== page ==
Filmmaker Sommers has an excellent balance of action and humor, with a racing pace leavened by enough character moments to keep us emotionally engaged, even as we appreciate the essentially light-hearted nature of the proceedings. Fraser hits all the right notes with charisma, Weisz is likably erudite and feisty, Hannah is a hoot, Vosloo is richly menacing and Fehr has appealing gravity. Patricia Velasquez as the mummy’s beloved Anck-Su-Namun is even more alluring than in the original, with wickedly good presence. Boath is bright without being overly cute. The cast all play off one another with confident, precise timing and do superb work in shots where they are playing opposite special effects added in post-production.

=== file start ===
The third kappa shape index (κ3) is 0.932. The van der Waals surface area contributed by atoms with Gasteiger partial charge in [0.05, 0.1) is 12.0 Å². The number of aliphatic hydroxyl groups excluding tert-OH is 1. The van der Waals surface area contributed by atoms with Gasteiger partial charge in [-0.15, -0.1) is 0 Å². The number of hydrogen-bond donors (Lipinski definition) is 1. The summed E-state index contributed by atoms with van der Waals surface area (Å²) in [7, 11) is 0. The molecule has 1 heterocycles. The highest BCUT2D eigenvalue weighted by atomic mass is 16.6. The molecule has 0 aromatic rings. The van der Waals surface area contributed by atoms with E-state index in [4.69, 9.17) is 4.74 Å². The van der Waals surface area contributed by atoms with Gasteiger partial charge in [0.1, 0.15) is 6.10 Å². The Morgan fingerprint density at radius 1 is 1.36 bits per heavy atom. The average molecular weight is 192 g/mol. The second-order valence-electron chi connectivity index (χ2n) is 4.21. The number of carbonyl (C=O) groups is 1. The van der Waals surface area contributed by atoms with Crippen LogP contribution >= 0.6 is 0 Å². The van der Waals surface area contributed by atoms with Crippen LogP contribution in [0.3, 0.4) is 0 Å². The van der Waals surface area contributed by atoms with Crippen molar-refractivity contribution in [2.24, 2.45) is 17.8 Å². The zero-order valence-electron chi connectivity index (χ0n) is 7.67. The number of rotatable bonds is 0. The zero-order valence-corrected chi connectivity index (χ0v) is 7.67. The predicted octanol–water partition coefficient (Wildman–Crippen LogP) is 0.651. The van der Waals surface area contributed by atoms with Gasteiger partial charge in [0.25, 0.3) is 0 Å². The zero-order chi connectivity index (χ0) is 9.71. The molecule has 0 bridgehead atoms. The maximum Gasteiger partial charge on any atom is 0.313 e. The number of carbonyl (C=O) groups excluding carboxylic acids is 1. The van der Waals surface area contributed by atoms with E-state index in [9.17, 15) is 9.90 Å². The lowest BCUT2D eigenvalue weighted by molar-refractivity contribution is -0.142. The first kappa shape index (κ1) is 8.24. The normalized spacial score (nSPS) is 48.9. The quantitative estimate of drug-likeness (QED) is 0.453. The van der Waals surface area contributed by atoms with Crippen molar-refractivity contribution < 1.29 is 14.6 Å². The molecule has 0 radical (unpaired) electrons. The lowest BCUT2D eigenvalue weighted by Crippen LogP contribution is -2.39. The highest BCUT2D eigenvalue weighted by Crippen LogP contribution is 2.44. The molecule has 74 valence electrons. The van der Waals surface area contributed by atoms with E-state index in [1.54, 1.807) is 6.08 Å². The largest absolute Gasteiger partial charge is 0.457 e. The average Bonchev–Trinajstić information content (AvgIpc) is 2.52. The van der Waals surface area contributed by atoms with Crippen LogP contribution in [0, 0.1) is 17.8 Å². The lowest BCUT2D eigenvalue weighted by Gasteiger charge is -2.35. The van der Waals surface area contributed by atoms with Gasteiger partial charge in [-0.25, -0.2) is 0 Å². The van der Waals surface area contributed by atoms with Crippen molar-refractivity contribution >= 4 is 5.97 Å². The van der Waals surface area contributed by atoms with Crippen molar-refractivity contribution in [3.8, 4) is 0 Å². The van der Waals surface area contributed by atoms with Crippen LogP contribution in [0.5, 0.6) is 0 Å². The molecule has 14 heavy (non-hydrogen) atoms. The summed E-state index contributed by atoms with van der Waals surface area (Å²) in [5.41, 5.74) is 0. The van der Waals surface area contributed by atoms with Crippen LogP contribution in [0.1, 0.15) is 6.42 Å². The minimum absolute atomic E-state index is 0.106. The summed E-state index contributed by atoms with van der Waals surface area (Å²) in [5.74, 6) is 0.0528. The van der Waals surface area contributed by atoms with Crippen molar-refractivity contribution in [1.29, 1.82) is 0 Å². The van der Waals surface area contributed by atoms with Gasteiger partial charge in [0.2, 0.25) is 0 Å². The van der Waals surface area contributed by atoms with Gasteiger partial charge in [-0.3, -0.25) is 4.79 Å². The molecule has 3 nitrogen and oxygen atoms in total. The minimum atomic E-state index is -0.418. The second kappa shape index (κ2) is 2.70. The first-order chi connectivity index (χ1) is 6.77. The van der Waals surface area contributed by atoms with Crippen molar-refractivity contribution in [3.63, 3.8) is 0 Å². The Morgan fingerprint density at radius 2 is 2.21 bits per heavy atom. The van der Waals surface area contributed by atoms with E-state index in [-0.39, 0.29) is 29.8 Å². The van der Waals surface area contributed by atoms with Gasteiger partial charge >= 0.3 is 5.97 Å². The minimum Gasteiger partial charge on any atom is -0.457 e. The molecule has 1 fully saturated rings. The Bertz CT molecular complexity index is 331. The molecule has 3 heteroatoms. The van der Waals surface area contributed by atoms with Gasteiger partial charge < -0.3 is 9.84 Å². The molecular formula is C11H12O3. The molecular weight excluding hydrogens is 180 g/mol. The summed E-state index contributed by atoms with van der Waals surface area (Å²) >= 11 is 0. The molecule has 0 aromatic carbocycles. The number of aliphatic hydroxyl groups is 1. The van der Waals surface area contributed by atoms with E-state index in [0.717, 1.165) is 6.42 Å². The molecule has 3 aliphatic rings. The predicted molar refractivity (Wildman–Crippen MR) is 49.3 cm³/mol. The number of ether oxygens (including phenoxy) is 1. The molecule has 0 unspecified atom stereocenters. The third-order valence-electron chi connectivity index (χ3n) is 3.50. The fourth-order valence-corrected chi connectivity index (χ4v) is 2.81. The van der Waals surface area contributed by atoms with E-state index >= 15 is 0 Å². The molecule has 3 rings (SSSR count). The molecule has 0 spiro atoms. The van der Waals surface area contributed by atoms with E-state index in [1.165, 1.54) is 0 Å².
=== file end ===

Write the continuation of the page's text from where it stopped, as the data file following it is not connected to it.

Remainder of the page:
The sound is mostly excellent, although there are a few isolated spots where the elements separate a bit noticeably in the mix. Mostly, though, the audio track is both dimensional and directional. Chapter 2 has a good, jarring thump, courtesy of a heavy tomb door, and Chapter 3 has lots of good rumbles that produce a sensurround effect on the viewer’s floor. Chapter 4 likewise has nice thudding impacts as a series of columns crash into one another like collapsing dominoes. In Chapter 5, it’s easy to be impressed by the earthquake-like loud effects, but listen also for the subtle trickling of sand at different rates in each of the rears and mains. Chapter 6 puts us inside a vision, moving sound from rears to mains as we soar along with the point of view. Chapter 7 lets us appreciate how the dialogue track staunchly holds its own during a flurry of directional bullet hits. Chapter 10 has more specific gunshots and a wonderful blast from the rears as a train makes itself heard behind us. In Chapter 14, listen for a shriek from behind as a nasty pygmy ghost races through the rears. Chapters 16 through 18 take time to smell the roses, sonically speaking, by making sure that we hear the meaty punches of hero and villain duking it out while all hell loudly breaks loose around them, and Chapter 19 again puts the rears to work, providing depth as a whole landscape is sucked away.